Consultative Selling: Tips on Takeout to Share with Customers

According to a “Power Takeout” panel at the NRA Show in Chicago last Sunday, takeout represents opportunities to both grow sales and extend branding, but it has to be done right. That’s where consultative DSRs can help.

Moderated by Kay Taylor, director of training at Success Solutions (the training arm of Progressive Group Alliance), the panel featured operators whose companies have built strong takeout programs and who’ve learned key lessons along the way. They were Stacy McPhillips, brand communications director at Max & Erma’s/Damon’s Grill, Columbus, Ohio; Geoff Alexander, vice president, managing partner at Lettuce Entertain You (LEY) Enterprises, Chicago; Aric Nissen, vice president, R&D, Famous Dave’s, Minneapolis; and Bill Lowe, Arby’s franchisee, Richmond, Virginia.

The most critical factor in any takeout program, the panelists agreed, is accuracy. Getting home and finding items missing or incorrect items in the package is the biggest source of customer complaints, and the primary reason they don’t return to a particular operation for carryout, according to McPhillips. To tackle that problem, Max & Erma’s is rolling out a program called “Check, Double-Check,” which has employees taking ownership by writing their name on each outgoing package to verify that its contents are accurate.

Alexander noted that operators committing to do takeout have to make it a priority and not an afterthought. “You have to treat it as its own business. Someone has to be in charge of it and empowered to handle mistakes correctly,” he said.

Takeout should be seen as a way to enhance an operation’s brand recognition, Alexander added. Packaging should have the restaurant’s logo on it and a lot of thought and testing should go into choosing packaging that works for individual menu items. It’s likely that not every item on the menu will transport well, and that should be considered carefully when deciding what to offer for takeout. “We sell a ton of fried calamari in one of our restaurants, but we don’t offer it for takeout because the quality suffers in transit. We’re the largest seller of oysters in another, but they’re also not offered for takeout,” he said.

Other packaging questions to consider are if it’s leak-proof, sturdy and microwaveable. Part of LEY’s strategy to deal with the accuracy issue is to utilize takeout containers with clear tops so it’s easy to visually check the contents before items go out. He said his company also includes a card in each takeout bag that thanks the guest for their order, provides handling/reheating information, and a phone number to call if there’s anything else they need.

Taylor emphasized the even small street accounts can and should be considering takeout and taking steps to do it right. “They may not have enough resources to do a full run of logo printed bags, but they don’t need to,” she said. “They can now just go to Office Depot and get some nice labels to print their logo on and stick on the packages. It doesn’t have to be fancy, but it should represent the brand.”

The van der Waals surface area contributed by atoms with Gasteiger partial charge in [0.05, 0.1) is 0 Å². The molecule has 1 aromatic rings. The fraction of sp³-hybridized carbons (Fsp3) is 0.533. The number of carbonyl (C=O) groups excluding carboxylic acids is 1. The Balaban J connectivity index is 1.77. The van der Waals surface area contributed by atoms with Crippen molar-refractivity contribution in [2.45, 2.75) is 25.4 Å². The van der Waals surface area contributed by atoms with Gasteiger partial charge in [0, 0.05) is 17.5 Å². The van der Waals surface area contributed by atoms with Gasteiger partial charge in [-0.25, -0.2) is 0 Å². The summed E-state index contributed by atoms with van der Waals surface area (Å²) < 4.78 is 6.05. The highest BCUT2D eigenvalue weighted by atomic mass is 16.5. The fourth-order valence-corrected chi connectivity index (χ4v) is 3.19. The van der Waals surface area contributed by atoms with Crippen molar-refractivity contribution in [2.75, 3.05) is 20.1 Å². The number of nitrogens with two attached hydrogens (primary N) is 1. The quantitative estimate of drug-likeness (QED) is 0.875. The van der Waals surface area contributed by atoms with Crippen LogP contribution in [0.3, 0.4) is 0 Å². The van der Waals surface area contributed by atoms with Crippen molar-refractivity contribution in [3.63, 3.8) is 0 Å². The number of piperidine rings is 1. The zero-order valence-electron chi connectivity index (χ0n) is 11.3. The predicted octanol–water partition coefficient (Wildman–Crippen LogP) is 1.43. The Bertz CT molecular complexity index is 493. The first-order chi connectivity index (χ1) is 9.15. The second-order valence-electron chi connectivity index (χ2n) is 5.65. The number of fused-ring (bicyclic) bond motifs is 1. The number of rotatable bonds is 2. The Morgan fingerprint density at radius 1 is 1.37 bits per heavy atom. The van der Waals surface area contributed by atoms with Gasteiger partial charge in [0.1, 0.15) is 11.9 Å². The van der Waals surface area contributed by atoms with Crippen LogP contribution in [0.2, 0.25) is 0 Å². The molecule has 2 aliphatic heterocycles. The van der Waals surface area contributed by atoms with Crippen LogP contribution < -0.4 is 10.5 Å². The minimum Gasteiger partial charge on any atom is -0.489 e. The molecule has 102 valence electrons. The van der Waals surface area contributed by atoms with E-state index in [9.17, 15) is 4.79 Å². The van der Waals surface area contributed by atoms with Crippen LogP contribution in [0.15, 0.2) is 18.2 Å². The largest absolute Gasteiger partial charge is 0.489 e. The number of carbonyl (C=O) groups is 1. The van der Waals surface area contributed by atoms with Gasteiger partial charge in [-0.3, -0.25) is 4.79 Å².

At Famous Dave’s, where takeout has grown to represent 20 percent of sales, takeout is not seen as selling products, but as offering convenience, according to Nissen. “We also look at our menu to determine which items travel best and consider takeout as an extension of our reputation,” he said. Simple things such as packaging cold foods and hot foods separately are important, he added, as is having personnel dedicated to the takeout side of the business and taking ownership of it. 

Other takeout tips from the panel:
•    Recreate the dining-in experience as closely as possible. Pay attention to presentation; include bread and mints in the bag.
•    Package French fries separately from burgers to avoid absorbing juices from the sandwich.
•    Promote takeout as an option right on the menu, in check presenters, on the Web site, in advertising.
•    Order takeout from your operation periodically and review the products and packaging as customers would once you get them home to see what works, what doesn’t.
•    Target nearby offices for lunch business with freebies and flyer drops.
•    Consider investing in online ordering systems. It’s a major convenience and the way of the future.
•    Discuss with employees how mistakes will be handled.
•    Offer sales incentives and promotions for staff, just like in the dinning room.
•    Solicit guest feedback about how the takeout program could be improved and act on suggestions where possible.


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